Abbott Receives Positive Opinion from CHMP for HUMIRA® Use in Pediatric Crohn's Disease
- Positive Opinion Based on Supporting Data from HUMIRA Study in Pediatric Patients with Severely Active Crohn's Disease
PR Newswire
RUNGIS, France

RUNGIS, France, Oct. 19, 2012 /PRNewswire/ -- Abbott (NYSE: ABT) today announced that the European Committee for Medicinal Products for Human Use (CHMP) has adopted a positive opinion for HUMIRA® (adalimumab) for the treatment of pediatric patients aged six to 17 years with severely active Crohn's disease (CD) who failed, are intolerant to or have contraindications to conventional therapy. Following the CHMP's positive opinion, a final decision from the European Commission is anticipated in the next several weeks. Upon final decision, HUMIRA will be the only biologic in the European Union (EU) for the treatment of pediatric CD offering at-home administration.

Pediatric CD is a chronic, debilitating condition of the gastrointestinal (GI) tract that affects up to 200,000 children worldwide(i,ii) CD most commonly involves the end of the small intestine and the beginning of the large intestine.(iii) In addition to symptoms such as chronic abdominal pain, weight loss and loose stools(i) pediatric CD can affect children in several ways, including potentially contributing to malnutrition, failure to grow and/or delayed puberty.(i,iv)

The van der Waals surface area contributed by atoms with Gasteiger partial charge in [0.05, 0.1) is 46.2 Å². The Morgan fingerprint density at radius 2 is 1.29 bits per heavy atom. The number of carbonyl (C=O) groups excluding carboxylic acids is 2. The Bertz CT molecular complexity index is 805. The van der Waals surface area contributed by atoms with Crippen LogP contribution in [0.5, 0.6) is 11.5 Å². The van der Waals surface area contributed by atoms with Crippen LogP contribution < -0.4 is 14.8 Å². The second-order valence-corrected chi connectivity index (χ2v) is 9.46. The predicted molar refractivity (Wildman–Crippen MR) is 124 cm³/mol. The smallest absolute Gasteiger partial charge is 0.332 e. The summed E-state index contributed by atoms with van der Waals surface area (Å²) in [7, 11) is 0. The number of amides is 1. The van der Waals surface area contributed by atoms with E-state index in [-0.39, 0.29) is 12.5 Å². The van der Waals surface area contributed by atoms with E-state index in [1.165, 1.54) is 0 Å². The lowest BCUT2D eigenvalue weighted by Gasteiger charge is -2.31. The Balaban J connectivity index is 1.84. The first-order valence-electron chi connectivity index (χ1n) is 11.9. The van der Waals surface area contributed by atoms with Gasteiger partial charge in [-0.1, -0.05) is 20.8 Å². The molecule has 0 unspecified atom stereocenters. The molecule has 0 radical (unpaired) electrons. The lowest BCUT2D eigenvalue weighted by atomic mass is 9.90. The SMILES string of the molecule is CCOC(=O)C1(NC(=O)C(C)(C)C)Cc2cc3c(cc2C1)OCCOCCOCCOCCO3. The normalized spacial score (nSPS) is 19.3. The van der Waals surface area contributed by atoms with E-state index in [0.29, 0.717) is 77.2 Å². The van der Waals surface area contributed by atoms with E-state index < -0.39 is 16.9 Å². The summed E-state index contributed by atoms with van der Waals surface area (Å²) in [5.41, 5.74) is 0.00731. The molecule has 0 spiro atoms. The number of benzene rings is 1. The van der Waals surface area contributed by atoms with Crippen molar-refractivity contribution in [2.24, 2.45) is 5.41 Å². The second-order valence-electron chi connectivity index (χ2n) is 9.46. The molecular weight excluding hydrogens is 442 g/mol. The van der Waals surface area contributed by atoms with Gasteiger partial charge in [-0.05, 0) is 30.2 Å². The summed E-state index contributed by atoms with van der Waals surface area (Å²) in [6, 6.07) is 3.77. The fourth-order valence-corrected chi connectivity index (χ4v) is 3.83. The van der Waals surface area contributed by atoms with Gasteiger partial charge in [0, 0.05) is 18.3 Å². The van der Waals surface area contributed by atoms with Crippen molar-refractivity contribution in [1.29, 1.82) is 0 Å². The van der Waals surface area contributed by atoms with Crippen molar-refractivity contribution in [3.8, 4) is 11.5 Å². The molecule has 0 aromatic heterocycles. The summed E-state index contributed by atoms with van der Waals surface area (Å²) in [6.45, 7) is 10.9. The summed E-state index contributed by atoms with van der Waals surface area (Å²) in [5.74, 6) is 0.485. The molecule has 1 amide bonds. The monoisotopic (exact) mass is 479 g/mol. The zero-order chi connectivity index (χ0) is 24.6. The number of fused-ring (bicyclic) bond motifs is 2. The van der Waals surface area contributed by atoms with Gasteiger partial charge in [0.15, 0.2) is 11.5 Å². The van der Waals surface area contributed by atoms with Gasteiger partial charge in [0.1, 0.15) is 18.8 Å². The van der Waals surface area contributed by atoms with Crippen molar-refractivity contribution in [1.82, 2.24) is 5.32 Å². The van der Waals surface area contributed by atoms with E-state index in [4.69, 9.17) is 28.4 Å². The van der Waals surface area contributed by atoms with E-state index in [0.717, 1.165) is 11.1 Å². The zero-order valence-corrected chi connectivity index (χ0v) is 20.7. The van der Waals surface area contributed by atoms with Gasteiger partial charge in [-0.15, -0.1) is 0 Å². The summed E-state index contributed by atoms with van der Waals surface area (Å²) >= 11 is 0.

"Severe pediatric Crohn's disease symptoms can be extremely disruptive to a child's daily life and there are limited treatment options available," said John Medich, Ph.D., divisional vice president, clinical development, Immunology, Abbott. "Abbott is pleased pediatric patients and their caregivers may soon have access to a therapy that can be administered at home to help with the challenges of managing this disease."